I'm Elizabeth Eckford. I am part of a group that became known as the Little Rock Nine. Prior to the desegregation of Central, there had been one high school for whites, Central High School, one high school for blacks, Dunbar.
I expected that there may be something more available to me at Central that was not available at Dunbar, that there might be more courses I could pursue, that there were more options available. I was not prepared for what actually happened.
I was more concerned about what I would wear, whether we could finish my dress in time. What I was wearing, was that OK? Would I look good?
The night before, the governor went on television and announced that he had called out the Arkansas National Guard. I thought that he had done this to ensure the protection of all the students.
We did not have a telephone. So inadvertently, we were not contacted to let us know that Daisy Bates of NAACP had arranged for some ministers to accompany the students in a group and so it was I that arrived alone.
On the morning of September 4, my mother was doing what she usually did. My mother was making sure everybody's hair looked right and everybody had their lunch money and other things, their notebooks and things. But she did finally get quiet, and we had family prayer.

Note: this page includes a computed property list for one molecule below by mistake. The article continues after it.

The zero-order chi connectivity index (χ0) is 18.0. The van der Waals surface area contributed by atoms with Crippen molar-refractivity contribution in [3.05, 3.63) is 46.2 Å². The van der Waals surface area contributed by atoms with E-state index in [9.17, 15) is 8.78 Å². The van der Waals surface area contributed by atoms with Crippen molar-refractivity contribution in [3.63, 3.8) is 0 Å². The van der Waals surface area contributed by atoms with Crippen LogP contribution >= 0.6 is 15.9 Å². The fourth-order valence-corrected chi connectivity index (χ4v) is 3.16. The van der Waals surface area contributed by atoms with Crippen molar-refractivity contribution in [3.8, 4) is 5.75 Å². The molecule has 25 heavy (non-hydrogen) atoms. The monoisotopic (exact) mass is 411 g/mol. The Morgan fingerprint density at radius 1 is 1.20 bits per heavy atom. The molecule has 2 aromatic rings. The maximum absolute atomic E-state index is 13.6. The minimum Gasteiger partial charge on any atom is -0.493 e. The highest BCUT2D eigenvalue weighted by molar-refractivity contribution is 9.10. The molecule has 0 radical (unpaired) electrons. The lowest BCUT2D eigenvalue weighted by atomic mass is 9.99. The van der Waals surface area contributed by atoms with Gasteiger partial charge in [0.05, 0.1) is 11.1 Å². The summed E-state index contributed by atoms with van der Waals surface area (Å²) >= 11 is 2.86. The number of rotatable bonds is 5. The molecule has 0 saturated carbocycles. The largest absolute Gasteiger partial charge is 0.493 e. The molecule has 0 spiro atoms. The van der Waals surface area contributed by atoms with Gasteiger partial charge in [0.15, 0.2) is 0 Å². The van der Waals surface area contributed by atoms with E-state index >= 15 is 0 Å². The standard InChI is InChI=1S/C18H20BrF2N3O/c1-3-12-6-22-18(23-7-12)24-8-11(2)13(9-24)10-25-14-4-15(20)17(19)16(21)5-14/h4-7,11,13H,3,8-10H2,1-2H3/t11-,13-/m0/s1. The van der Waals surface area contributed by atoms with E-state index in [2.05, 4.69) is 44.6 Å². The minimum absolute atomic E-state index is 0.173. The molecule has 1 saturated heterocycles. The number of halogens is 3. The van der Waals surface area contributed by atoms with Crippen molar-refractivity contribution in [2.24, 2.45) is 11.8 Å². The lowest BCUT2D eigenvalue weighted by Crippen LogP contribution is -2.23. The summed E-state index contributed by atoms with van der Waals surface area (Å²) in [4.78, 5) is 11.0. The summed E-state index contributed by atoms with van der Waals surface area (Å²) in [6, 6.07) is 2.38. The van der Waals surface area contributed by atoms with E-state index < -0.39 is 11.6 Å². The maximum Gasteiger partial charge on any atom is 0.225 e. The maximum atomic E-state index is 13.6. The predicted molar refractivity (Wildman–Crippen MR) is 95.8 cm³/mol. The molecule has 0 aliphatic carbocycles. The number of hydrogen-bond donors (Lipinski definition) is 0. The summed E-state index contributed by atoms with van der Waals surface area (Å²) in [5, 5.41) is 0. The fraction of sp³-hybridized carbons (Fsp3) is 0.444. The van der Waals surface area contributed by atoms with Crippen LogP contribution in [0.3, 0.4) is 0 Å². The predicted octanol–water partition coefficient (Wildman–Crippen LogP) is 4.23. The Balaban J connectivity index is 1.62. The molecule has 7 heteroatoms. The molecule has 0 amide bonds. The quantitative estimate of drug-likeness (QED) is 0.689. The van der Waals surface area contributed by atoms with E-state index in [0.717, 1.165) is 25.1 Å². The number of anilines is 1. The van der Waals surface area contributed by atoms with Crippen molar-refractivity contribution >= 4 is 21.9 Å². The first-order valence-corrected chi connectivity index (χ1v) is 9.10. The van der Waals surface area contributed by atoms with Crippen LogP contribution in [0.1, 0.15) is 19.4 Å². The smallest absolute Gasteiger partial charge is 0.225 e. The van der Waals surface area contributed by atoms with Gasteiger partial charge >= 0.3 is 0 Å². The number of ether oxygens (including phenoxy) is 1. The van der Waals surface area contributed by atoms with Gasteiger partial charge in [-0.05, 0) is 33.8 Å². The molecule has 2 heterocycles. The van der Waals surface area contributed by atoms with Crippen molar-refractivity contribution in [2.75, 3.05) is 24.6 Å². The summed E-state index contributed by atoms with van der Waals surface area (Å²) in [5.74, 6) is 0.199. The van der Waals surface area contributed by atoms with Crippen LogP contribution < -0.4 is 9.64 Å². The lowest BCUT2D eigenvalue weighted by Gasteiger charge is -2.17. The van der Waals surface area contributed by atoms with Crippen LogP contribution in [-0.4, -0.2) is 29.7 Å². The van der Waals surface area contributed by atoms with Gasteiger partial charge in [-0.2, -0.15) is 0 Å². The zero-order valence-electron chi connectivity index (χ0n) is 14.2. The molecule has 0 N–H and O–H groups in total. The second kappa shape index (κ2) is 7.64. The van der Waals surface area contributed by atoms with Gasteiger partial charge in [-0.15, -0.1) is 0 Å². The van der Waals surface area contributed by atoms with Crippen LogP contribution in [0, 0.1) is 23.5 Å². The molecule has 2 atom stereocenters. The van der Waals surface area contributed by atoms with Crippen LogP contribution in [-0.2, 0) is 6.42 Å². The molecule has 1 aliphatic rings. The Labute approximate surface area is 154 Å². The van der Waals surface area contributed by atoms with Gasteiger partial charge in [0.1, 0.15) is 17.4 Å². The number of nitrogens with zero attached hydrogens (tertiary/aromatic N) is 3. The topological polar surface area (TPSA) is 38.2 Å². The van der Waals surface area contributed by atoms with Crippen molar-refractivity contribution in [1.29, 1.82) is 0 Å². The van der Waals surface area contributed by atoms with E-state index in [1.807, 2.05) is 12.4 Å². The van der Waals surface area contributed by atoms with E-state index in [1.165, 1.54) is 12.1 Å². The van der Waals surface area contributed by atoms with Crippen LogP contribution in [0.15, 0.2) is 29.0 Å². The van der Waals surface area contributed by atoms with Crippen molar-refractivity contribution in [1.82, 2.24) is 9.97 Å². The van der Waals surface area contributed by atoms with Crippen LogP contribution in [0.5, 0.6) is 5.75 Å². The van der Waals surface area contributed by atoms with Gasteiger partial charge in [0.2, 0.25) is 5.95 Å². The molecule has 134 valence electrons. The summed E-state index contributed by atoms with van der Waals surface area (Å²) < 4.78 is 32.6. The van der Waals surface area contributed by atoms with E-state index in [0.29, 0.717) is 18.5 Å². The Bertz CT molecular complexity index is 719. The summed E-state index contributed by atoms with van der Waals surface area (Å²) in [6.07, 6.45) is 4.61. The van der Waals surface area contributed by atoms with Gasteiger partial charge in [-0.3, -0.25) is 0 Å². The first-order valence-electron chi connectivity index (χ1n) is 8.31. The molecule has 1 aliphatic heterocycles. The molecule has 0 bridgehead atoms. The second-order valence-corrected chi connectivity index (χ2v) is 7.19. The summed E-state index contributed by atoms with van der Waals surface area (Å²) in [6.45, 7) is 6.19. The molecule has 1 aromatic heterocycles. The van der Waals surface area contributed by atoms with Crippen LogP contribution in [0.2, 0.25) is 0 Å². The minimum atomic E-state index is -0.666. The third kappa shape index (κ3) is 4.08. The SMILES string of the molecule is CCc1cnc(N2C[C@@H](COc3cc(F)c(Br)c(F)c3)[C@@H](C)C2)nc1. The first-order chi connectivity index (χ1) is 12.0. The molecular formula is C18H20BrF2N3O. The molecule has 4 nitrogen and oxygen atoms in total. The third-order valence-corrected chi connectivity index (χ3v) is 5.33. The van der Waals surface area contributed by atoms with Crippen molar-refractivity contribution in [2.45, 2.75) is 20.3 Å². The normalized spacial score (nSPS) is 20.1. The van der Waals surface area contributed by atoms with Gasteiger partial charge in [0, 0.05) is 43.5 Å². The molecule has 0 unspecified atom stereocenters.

I remember my father walking back and forth. My father worked at night, and normally, he would have been asleep at that time. But he was awake, and he was walking back and forth, chomping on a cigar that wasn't lit.
I expected that I would go to school as before on a city bus. So I walked a few blocks to the bus stop, got on the bus, and rode to within two blocks of the school. Got off the bus, and I noticed along the street that there were many more cars than usual, and I remember hearing the murmur of a crowd.
But when I got to the corner where the school was, I was reassured, seeing these soldiers circling the school grounds. And I saw students going to school. I saw the guards break ranks as a student approached the sidewalk so that they could pass through to get to school. And I approached the guard at the corner as I had seen some other students do, and they closed ranks.
So I thought, well, maybe I am not supposed to enter at this point. So I walked further down the line of guards to where there was another sidewalk, and I attempted to pass through there. But when I stepped up, they crossed rifles.
And again, I said to myself, well, maybe I'm supposed to go down to where the main entrance is. So I walked toward the center of the street. And when I got to about the middle and I approached the guard, he directed me across the street into the crowd.
It was only then that I realized that they were barring me, that I wouldn't go to school. As I stepped out into the street, the people who had been across the street started surging forward behind me, and so I headed in the opposite direction to where there was another bus stop. Safety, to me, meant getting to that bus stop.
I feel like I sat there for a long time before the bus came. In the meantime, people were screaming behind me, what I would have described as a crowd before, to my ears sounded like a mob.
[CHANTING] Two, four, six, eight, we don't wanna integrate! Two, four six, eight, we don't wanna integrate!
We don't wanna integrate!